In one of the Christian rock band’s first concerts back amid the coronavirus pandemic, For King & Country took stage at a Fort Collins drive-in movie theater.
The band, fronted by brothers Joel and Luke Smallbone, was eager to play live again after three months off.
It was live, but far from normal. Because neighborhoods surround the Holiday Twin Drive-In, the concert had to be quiet. Really quiet. Instead of using amplifiers, the band broadcast its music to fans via their car stereos. Performers had to use headphones to hear themselves play.
“For us, with 46 instruments and a load of drums, silent shows are not really what we do,” Joel Smallbone said in an interview with The Gazette. “It was this audio illusion.”
In his words, it turned out to be both “unique” and “marvelous.”
The illusion meant the musicians and fans could share the same experience, albeit separated by windshields and windows.
“The beauty of that is we’ll never forget these shows,” Smallbone said. “We fought to get to this point.”
A pre-pandemic 2020 promised an arena tour and other big moments for the band. Since the Australian-born, Nashville-based brothers decided to form a band after high school, they’ve built For King & Country into one of the most popular Christian pop outfits working today.
Together, they’ve won a Grammy, recorded a song with Dolly Parton (a cover of “God Only Knows”) and landed multiple No. 1 songs on Christian radio.
While other musicians have waited to find their footing without live shows, For King & Country has leaned into drive-in and virtual concerts, including the kick-off for a live-stream series from the Ryman Auditorium in Nashville.
“Our mindset as a band is that the ultimate culmination of music is the live experience,” Smallbone said. “That moment you get to connect with someone, be it through a video camera as we’re doing now, you get to experience this thing together… it’s profound.”
It’s profound, too, during a time of social isolation.
“Concerts are one of the only environments that you can come together for one common cause,” he said. “If we can do it safely, I would argue it’s more important than ever.”
During these concerts, For King & Country has a new and timely song to play called “Together.”
Luke Smallbone got the idea for the song two years ago when his two young sons were fighting in the back seat. He was on the phone with a writer-friend when he told them, “Hey guys. You need to stick together, because you’re brothers. You’re in this for the rest of your life.”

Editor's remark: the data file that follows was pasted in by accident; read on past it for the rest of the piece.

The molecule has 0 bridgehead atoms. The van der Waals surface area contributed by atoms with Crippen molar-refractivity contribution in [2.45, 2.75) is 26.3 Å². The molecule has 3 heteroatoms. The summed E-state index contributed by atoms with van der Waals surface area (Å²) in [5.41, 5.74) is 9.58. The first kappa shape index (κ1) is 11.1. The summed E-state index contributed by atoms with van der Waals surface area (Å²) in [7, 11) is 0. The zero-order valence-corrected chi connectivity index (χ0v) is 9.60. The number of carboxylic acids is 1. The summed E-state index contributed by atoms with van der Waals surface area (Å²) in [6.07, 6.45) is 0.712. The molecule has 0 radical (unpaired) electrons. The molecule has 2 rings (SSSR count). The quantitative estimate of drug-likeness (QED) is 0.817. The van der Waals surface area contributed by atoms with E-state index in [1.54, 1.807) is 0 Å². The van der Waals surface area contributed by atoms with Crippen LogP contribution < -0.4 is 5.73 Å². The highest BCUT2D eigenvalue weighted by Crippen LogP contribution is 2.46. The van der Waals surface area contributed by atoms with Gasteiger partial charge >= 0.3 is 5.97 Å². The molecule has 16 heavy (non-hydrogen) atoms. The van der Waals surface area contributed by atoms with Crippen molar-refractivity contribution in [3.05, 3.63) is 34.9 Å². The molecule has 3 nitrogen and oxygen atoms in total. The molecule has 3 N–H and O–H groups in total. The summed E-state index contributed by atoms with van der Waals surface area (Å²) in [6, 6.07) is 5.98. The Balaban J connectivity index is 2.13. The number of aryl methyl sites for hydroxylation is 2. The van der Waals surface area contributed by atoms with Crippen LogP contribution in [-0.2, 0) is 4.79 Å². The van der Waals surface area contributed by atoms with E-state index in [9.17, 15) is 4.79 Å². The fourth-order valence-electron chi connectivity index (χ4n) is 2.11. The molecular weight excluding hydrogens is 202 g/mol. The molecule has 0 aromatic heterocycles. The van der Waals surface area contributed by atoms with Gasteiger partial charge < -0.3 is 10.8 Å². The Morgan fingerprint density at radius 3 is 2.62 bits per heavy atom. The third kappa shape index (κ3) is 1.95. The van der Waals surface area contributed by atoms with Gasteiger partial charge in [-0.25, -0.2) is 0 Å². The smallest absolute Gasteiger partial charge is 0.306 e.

Everyone thought those words sounded like the making of a good, and uniting, song.
But, as Joel Smallbone said, “We couldn’t get it right.”
Fast forward to the 2020 Grammys, where For King & Country met gospel singer Kirk Franklin.
“He said something like, ‘Put me on the collab list,’” Smallbone said. “Four days later, we sent him the song and he goes, ‘Man, I love it.’”
They also enlisted friend and fellow Christian music mainstay Tori Kelly to sing on it. Her contribution blew Smallbone away.
“I feel like the song was always supposed to be this way,” he said. “To me, that’s a testament to staying at it and being aware of what a song needs. It was meant to be like this.”
While Smallbone calls “Together” one of the toughest of his career to create, he sees the almost divine timing in its May release.
With its boisterous, hopeful chorus — “And if we fall, we will fall together/ Together. And when we rise, we will rise together/Together” — he says it’s “arguably one of the more timely songs to have out right in the middle of the pandemic.”
“I find it amazing that a song that we couldn’t finish back then is really dealing with the core issues in (regards) to what I think a lot of people are struggling with right now,” Luke Smallbone said in a behind-the-scenes video for “Together.” “They feel isolated, they feel like they’re lonely.”
His brother says the song has also resonated with fans following the death of George Floyd, a Black man who was killed by the hands of police in Minneapolis, and the riots and protests that followed. People are sharing it again as the presidential election nears.
“The song became more relevant than ever,” Joel Smallbone said.
“That’s what I love about music. A song can shape shift to take on these different meanings.”
At its core, “Together” is a song written in 2020 about having hope no matter what 2020 brings.
“None of us knew 2020 was going to the year we’d face all of this,” Smallbone said.
“When you have a song like this out there, you get to sit as a musician and feel like you’re part of it.”